Atticus and Rosemary are hired to find Imran Khan, who has run away from an exclusive reform school by his unhappy and volatile parents, Habeeb and Heena, who would rather not draw either the attention of the police or a lot of notoriety into their extremely lucrative and organized network of moving money. (The reader is introduced to the term “Hawala,” finally giving a name to a previously known but unnamed system of money laundering.

Imran’s main squeeze, Sebellia, is a nasty lady with a crude and vicious “cousin,” Eiger. Sebellia has connections with an outlaw biker gang, the Demon Dogs (who are another whole story unto themselves), and it becomes obvious that Atticus and Rosemary have a tiger by the tail. Included with the other colorful characters, Mawroo the cat, who periodically adds his own “cat condescension” to the scene.

Here are protagonists you come to love to love and antagonists you love to see they get what is coming to them. Believable dialogue, non-stop action, surprises and fun along the way. I received this book in exchange for a review. I think this author is off to a terrific start and he has a series that will keep his readers looking for the next installment.

Author Carlyle ClarkCarlyle Clark should know about cats–he has two along with a dog. Married and a Chicagolander, Clark is also an avid sportsman and martial arts enthusiast. Bullseye!

Rosepoint Rating based on the correction of current edit errors:

©2016 Virginia WilliamsResource Box

 

Calvin Many Wolves Potter

Calvin Many Wolves Potter

goodreads_icon_32x32-032d59134a33b2b7a83151dec051b8f3Twelve year old Calvin Potter had had enough of his abusive Pennsylvania father; he couldn’t stand it any longer. Stealing quietly out of the door early one morning with little more than the clothes on his back, Calvin begins a journey into another life punctuated by the walk of his life, incredible endurance, and unbelievable pain. Calvin awakened to the care of the gentle Falling Star and attentive Spirit Wind and began the change from white to the Dakota of Minnesota. Running Fox quickly becomes a boyhood friend and mentor and the young boys of the tribe enfold and foster a bond of friendship and respect. Calvin is adopted into the family of Strong Eagle and White Cloud and their daughter, Red Leaf, and slowly and carefully learns the language, the ways, and the respect of the rest of the tribe as he is indoctrinated into the tribe and leaves Calvin behind to become Many Wolves. Many Wolves participates in tribal activities as seasons and years evolve until it is apparent the very way of life of “the people” is threatened by the encroaching white man and the severe negative impact their civilization has on the native peoples. Strong Eagle has wisely forced Many Wolves back into the white population to help salvage the situation between the peoples, to get Many Wolves out of harms way, and to bring about his assimilation into the growing white population. Failure to follow through with agreements to alleviate hardships and misunderstandings produce hard feelings on both sides, until the situation becomes so dire that flash point occurs. The native peoples are starving and have few options open to them as their centuries old way of life begins to unravel. The situation deteriorates into forced massive movement and exodus of large populations of all tribes of the Dakota Nation while 38 of their young men are brought up on charges in acts of retaliation and face an incredibly sad ending to a remarkable life. Many Wolves as Calvin has been unable to salvage the situation to his overwhelming sorrow and finds himself neither red nor white. Lost between worlds, Calvin begins a journey back to his “borning” family to try and discover where he belongs. But after so many years, a journey of boy to man to another world, can he ever go back?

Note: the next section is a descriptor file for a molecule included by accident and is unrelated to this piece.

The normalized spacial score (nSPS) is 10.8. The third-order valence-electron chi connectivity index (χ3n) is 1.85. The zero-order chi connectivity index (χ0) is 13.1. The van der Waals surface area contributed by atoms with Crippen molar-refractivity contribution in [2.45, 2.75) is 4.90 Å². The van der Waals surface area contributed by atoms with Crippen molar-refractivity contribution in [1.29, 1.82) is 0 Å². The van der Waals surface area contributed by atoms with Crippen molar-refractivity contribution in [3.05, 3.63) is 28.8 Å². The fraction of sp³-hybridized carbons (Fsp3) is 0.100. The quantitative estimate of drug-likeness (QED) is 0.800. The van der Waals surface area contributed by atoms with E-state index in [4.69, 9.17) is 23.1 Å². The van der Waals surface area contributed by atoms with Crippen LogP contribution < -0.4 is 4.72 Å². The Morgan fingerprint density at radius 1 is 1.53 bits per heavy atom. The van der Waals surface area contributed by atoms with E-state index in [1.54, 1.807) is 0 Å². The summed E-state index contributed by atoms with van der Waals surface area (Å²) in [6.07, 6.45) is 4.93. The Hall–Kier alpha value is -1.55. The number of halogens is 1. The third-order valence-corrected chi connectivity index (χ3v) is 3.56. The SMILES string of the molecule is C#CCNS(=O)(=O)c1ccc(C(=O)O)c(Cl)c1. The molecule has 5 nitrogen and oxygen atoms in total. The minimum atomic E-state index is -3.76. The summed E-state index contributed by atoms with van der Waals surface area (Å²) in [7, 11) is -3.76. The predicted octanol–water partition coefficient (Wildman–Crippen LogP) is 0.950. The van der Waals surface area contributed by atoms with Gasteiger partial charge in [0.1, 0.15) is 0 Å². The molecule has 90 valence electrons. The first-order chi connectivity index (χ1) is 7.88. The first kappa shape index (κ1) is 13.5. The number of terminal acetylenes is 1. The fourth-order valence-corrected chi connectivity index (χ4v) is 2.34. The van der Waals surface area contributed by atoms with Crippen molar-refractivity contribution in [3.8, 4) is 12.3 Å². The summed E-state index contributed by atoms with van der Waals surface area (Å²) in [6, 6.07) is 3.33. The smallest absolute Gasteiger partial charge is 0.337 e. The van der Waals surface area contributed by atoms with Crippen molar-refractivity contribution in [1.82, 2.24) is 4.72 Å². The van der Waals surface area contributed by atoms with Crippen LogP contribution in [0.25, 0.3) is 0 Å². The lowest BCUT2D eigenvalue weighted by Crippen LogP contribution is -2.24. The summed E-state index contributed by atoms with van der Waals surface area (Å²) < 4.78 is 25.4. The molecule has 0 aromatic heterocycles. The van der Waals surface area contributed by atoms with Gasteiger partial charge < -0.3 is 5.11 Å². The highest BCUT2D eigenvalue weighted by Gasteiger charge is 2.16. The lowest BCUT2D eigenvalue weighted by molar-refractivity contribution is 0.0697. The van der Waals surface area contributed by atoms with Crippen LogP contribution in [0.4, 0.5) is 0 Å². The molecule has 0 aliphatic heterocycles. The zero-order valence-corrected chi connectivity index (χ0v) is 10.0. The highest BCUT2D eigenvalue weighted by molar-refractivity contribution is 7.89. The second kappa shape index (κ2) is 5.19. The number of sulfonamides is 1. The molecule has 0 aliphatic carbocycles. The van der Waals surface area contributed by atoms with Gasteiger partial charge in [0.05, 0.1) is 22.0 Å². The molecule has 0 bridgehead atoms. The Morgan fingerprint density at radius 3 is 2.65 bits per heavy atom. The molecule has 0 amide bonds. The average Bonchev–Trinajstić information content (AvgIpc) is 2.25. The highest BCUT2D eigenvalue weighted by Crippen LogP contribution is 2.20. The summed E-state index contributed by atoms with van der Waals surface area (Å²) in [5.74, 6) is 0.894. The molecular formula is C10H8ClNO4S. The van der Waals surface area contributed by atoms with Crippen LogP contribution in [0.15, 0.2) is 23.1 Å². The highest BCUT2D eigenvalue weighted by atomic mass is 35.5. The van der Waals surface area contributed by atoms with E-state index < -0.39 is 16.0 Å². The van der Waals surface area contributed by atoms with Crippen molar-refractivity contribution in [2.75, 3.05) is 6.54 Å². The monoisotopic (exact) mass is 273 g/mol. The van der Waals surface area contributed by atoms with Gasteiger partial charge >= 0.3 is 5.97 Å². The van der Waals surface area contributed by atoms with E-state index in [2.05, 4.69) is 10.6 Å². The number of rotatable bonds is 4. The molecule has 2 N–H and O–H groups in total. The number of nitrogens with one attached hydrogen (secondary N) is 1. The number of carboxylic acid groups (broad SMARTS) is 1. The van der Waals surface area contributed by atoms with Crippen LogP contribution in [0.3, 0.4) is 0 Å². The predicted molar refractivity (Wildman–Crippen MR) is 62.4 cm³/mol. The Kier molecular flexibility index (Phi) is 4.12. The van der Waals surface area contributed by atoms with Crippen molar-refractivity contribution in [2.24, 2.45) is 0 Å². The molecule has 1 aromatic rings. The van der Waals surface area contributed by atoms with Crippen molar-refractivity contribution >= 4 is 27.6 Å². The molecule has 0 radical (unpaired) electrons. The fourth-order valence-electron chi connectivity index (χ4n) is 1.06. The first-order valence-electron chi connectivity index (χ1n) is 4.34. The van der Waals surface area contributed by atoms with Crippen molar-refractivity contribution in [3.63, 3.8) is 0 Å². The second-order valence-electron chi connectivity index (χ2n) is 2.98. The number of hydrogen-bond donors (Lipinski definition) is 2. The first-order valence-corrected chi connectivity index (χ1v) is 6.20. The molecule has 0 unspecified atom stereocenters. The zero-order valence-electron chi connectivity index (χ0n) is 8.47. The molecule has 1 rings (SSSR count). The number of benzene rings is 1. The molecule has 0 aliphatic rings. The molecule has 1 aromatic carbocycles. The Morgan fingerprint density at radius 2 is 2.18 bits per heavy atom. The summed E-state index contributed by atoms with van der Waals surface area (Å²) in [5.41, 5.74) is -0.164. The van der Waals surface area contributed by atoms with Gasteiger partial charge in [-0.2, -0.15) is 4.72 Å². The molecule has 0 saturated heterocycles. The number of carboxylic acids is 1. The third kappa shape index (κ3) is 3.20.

Book Review – What Is So Hard About That?

I’m onto the next phase in the science of marketing, promoting, and publishing industry and that appears to be reading and reviewing books either in your own genre or that of the others in your group. As I’ve mentioned before, I joined the Idaho Author Community (IAC) this year as I’d hit the wall in my limited ability to find avenues to market and promote the sea-adventures I’d published posthumously for my grandfather.

Apparently not the only one lacking years of publishing industry and marketing knowledge, the exchange of thoughts and suggestions at our bi-monthly meetings have been an invaluable source of ideas. It’s okay that I’d exhausted my source; everyone there has another.

Reading voraciously has always come easy, so it was the suggestion of exchanging, reading, and evaluating each others books that came as a welcome solution to the one common problem many of us share–lack of reviews for our own works. The authors in the Community each have a genre of their own from (my own) historical fiction to fantasy to children’s books. Fiction and non-fiction, memoirs, and science fiction all take center stage from time to time depending on the IAC venue.

How can you have a downside to an unlimited free supply of books readily available on most any subject? Uh Oh…..now comes the hard part–the review! Yes, I know most of these authors. We’ve all struggled mightily bringing our books to the market. They are our babies. We powdered, fed, and carried our babies close to our hearts until they were delivered into the hands of the unbiased reading public.

So, to conscientiously deliver a dispassionate, neutral review of another’s book may not be all that simple. I’ve had to employ “tough love” with a consistent, impartial criteria.

 What do I specifically look for when analyzing a book? Continue reading “Book Review – What Is So Hard About That?”